Fred Luskin

Fred Luskin

Dr. Fred Luskin holds a Ph.D. in Counseling and Health Psychology from Stanford University. He is the Co-Director of the Stanford-Northern Ireland HOPE Project, an ongoing series of workshops and research projects that investigate the effectiveness of his forgiveness methods on the victims of political violence. He served as the Director of the Stanford Forgiveness Project, the largest research project to date on the training and measurement of a forgiveness intervention. He currently works as a Senior Fellow at the Stanford Center on Conflict and Negotiation. Dr. Luskin presents lectures, workshops, seminars and trainings throughout the United States on the importance, health benefits and training of forgiveness. He offers classes and presentations that range from one hour to five weeks. Dr Luskin is on the Board of Directors of the Open to Hope Foundation. He is the bereaved parent of Anna, 20. Dr. Luskin appeared on the radio show Healing the Grieving Heart to discuss Loss, Forgiveness, and the Military. To hear his interview with Drs. Gloria and Heidi Horsley, go to the following link: https://www.voiceamerica.com/episode/36356/hope-and-healing-after-loss

Articles:

Open to  hope

Fred Luskin: The Importance of Forgiveness in Grief

Dr. Fred Luskin talks with Drs. Gloria and Heidi Horsley about forgiveness, and how necessary it is for healing. Depending on the circumstances surrounding a death, forgiveness can seem impossible […]

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Open to  hope

Forgiveness as Healing

Drs. Gloria and Heidi Horsley talk about forgiveness with Dr. Fred Luskin in this episode of the Open to Hope show. Author and victims advocate Radha Stern also joins the […]

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Open to  hope

Daughter Resents Mother’s Happiness After Death of Father

Sasha writes in: My father passed away three years ago following a stroke. I loved him very much but I have never gotten on with my mother. My sister told […]

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Open to  hope

How Can I Let Go of Anger After the Death of a Child?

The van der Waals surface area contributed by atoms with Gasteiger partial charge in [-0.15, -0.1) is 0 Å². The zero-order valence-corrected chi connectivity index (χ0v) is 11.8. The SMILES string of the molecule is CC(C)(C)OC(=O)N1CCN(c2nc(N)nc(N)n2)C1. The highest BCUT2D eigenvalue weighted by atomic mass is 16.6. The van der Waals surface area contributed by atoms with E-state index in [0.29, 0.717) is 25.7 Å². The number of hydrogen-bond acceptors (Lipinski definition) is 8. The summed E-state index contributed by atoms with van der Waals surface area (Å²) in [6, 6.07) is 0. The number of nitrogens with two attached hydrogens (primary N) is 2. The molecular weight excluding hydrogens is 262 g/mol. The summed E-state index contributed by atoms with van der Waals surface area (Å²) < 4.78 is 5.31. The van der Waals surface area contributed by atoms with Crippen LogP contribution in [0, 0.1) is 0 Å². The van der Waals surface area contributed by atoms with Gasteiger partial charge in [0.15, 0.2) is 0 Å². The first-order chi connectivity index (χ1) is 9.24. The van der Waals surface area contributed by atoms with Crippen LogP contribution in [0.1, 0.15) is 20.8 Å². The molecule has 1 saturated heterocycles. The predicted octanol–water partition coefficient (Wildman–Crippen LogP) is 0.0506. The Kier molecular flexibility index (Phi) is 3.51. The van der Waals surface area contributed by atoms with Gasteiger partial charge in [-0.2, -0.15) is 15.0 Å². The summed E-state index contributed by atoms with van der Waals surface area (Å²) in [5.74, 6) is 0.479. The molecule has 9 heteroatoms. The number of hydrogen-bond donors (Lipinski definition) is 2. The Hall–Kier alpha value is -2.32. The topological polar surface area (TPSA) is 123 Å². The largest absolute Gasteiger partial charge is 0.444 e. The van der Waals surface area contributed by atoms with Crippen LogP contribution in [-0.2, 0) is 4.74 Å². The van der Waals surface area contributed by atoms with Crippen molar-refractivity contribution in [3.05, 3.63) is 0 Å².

Question from Jay: My son Josh died July 12, 2008, from a drug overdose. The person who sold him the drug was his girlfriend’s mother. The police did an investigation […]

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Open to  hope

Forgive Because There’s No Other Choice

Donna writes in: It’s been 7 months since my beautiful little boy was tragically run over by his father’s pickup truck.? I have been to a therapist since, I’m in EMDR therapy since witnessing the trauma that followed, I take medication to ease my emotions.? But yet, there is no friend, family or therapist who can help me ease my anger?and stop blaming my husband for this accident.?

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Open to  hope

Nine Steps to Self-Forgiveness

By Fred Luskin, PhD — 1. Know exactly how you feel about what you did. Be able to articulate the specific wrong you have committed and the harm it caused. […]

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Open to  hope

Four Stages of Forgiveness

The full process of forgiveness is a liberating experience. One that if practiced smartly can lead to a terrific life experience. Interestingly, forgiveness can only occur because we have been given the gift of the ability to make choices. We have the choice to forgive or not to forgive and no one can force us to do either. Conversely, if we want to forgive someone no one can stop us no matter how poorly they may act. This ability to forgive is a manifestation of the personal control we have over our lives. It is nice to reflect upon and feel the respect that we have been given to be able to make such profound choices.

Compellingly, the option to forgive also implies that we had discretion as to whether or not we took offense in the first place. While forgiving may be a difficult enough choice for many of us, imagine how our lives would be if we rarely or never used our power of choice to take offense. Since we have choice, wouldn’t it make sense to limit the amount of times we are hurt or offended so that the need to forgive rarely if ever arises? The ability to live life without taking offense, without giving blame, and by offering forgiveness are choices that offer a life of great peace.

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Open to  hope

Forgive for Good: The Four Stages of Forgiveness

Writer Frederic Luskin believes we can make the choice to forgive — and to take offense in the first place

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